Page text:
SUMMERHILL, the progressive independent school that last week won its fight against closure, is facing a legal bill of up to pound;150,000.
David Blunkett, the Education Secretary, formally accepted the right of children to skip lessons and annulled complaints about the adequacy of tuition and assessesment of pupils' progress.
Under an agreement with Summerhill the Department for Education and Employment will make an unspecified contribution to the school, which was founded in 1921 on the philosophy of AS Neill who said children should be educated free from fear.
The independent schools' tribunal which heard the appeal cannot award costs.
Zoe Readhead, Neill's daughter and the present head, said the DFEE had offered pound;7,500 as a "gesture". Civil servants said the figure was still under negotiation.
Donations estimated at up to pound;70,000 have flooded into the boarding school in Leiston, Suffolk, including pound;25,000 from individuals in Japan.
Mrs Readhead said she would love the DFEE to meet the school's legal costs but added: "We won't be going into the red at the bank. On the other hand, this does raise serious issues about what you would do if you were not well known."
Under the new agreement the Office for Standards in Education will continue to inspect Summerhill to ensure that improvements are maintained.
Mr Blunkett said he would ot compel children to attend lessons or engage in formal self-supported study.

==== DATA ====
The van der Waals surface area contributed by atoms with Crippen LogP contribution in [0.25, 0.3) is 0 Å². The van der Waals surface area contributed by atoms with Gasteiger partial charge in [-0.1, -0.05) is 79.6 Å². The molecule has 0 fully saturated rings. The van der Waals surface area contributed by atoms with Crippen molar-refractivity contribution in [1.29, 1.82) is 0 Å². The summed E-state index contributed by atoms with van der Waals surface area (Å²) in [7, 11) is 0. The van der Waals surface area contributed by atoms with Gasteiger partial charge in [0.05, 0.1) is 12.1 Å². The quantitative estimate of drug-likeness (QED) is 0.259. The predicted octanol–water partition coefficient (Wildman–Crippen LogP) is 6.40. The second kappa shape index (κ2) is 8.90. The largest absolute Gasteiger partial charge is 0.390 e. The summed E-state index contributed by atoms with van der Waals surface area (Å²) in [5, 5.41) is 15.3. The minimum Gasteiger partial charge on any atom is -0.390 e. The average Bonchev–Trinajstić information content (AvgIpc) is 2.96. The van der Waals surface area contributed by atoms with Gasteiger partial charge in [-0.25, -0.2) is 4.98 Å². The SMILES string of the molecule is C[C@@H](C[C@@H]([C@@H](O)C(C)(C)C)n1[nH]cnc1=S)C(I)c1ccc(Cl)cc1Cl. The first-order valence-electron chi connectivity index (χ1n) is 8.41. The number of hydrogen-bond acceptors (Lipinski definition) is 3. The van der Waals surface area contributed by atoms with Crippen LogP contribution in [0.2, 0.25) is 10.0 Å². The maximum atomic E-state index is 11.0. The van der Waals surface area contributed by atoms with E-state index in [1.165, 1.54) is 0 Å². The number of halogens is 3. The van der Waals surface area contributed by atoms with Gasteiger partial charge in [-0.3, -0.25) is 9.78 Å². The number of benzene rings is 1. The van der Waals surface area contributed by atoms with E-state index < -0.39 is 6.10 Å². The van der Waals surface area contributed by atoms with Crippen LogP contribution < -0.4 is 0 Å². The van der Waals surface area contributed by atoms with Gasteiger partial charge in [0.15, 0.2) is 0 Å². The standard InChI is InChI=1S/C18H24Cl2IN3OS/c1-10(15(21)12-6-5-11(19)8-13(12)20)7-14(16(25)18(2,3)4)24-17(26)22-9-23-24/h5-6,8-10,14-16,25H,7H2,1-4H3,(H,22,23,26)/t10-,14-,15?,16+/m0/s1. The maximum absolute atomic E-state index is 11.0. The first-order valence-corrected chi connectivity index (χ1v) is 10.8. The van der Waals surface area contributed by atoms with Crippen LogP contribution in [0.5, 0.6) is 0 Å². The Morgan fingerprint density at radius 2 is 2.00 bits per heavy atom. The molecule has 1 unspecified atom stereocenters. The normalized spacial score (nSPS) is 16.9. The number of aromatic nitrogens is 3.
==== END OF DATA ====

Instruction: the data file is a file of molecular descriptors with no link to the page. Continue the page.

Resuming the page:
Mrs Readhead, meanwhile, pledged to continue to provide a stimulating environment including "suitable class-based lessons".
And a DFEE spokesman said: "We have said all along that we are not trying to close Summerhill."
If the appeal hearing had continued it would have heard a leading educational researcher testify that the school's policy of non-compulsory lessons had no long-term negative effect on learning.
The academic evidence supporting the school was set out in a 63-page document that has been passed to The TES.
The document was prepared by Ian Stronach, research professor of education at the Institute of Education at Manchester Metropolitan University and a member of the British Educational Research Council.
It says the inspection which claimed to find serious weaknesses was unfair and it questions the objectivity of OFSTED. It describes Summerhill as an "important exemplar, nationally and internationally", for its work on values education and a preparation for citizenship.
He studied the school's GCSE results and confirmed that attendance was irregular, continuity difficult and progress was uneven.
But he said: "If the nature of Summerhill intake is taken into account ... my judgment would be that results, even in terms of formal examinations, can just as easily be interpreted as remarkable."